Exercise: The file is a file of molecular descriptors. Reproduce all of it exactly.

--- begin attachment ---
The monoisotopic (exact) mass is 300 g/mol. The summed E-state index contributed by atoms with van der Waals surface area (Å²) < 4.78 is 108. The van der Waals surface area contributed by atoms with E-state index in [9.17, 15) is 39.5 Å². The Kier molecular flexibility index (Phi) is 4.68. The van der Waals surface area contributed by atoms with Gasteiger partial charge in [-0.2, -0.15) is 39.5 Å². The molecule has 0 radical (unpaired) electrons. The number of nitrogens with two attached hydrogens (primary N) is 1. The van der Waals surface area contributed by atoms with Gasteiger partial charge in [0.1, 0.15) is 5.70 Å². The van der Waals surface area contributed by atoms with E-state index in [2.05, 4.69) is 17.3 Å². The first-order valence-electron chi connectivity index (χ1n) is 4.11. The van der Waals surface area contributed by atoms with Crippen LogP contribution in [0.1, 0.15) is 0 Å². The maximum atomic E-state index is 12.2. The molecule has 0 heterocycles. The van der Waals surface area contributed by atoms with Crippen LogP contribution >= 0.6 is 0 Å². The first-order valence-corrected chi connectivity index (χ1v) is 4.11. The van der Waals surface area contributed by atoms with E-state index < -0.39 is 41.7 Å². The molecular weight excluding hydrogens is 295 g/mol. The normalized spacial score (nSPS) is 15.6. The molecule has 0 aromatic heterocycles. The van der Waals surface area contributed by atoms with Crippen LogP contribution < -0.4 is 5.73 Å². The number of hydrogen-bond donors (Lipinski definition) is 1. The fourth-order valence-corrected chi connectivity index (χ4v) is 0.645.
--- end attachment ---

The monoisotopic (exact) mass is 300 g/mol. The summed E-state index contributed by atoms with van der Waals surface area (Å²) < 4.78 is 108. The van der Waals surface area contributed by atoms with E-state index in [9.17, 15) is 39.5 Å². The Kier molecular flexibility index (Phi) is 4.68. The van der Waals surface area contributed by atoms with Gasteiger partial charge in [-0.2, -0.15) is 39.5 Å². The molecule has 0 radical (unpaired) electrons. The number of nitrogens with two attached hydrogens (primary N) is 1. The van der Waals surface area contributed by atoms with Gasteiger partial charge in [0.1, 0.15) is 5.70 Å². The van der Waals surface area contributed by atoms with E-state index in [2.05, 4.69) is 17.3 Å². The first-order valence-electron chi connectivity index (χ1n) is 4.11. The van der Waals surface area contributed by atoms with Crippen LogP contribution in [0.1, 0.15) is 0 Å². The maximum atomic E-state index is 12.2. The molecule has 0 heterocycles. The van der Waals surface area contributed by atoms with Crippen LogP contribution >= 0.6 is 0 Å². The first-order valence-corrected chi connectivity index (χ1v) is 4.11. The van der Waals surface area contributed by atoms with E-state index < -0.39 is 41.7 Å². The molecular weight excluding hydrogens is 295 g/mol. The normalized spacial score (nSPS) is 15.6. The molecule has 0 aromatic heterocycles. The van der Waals surface area contributed by atoms with Crippen LogP contribution < -0.4 is 5.73 Å². The number of hydrogen-bond donors (Lipinski definition) is 1. The fourth-order valence-corrected chi connectivity index (χ4v) is 0.645.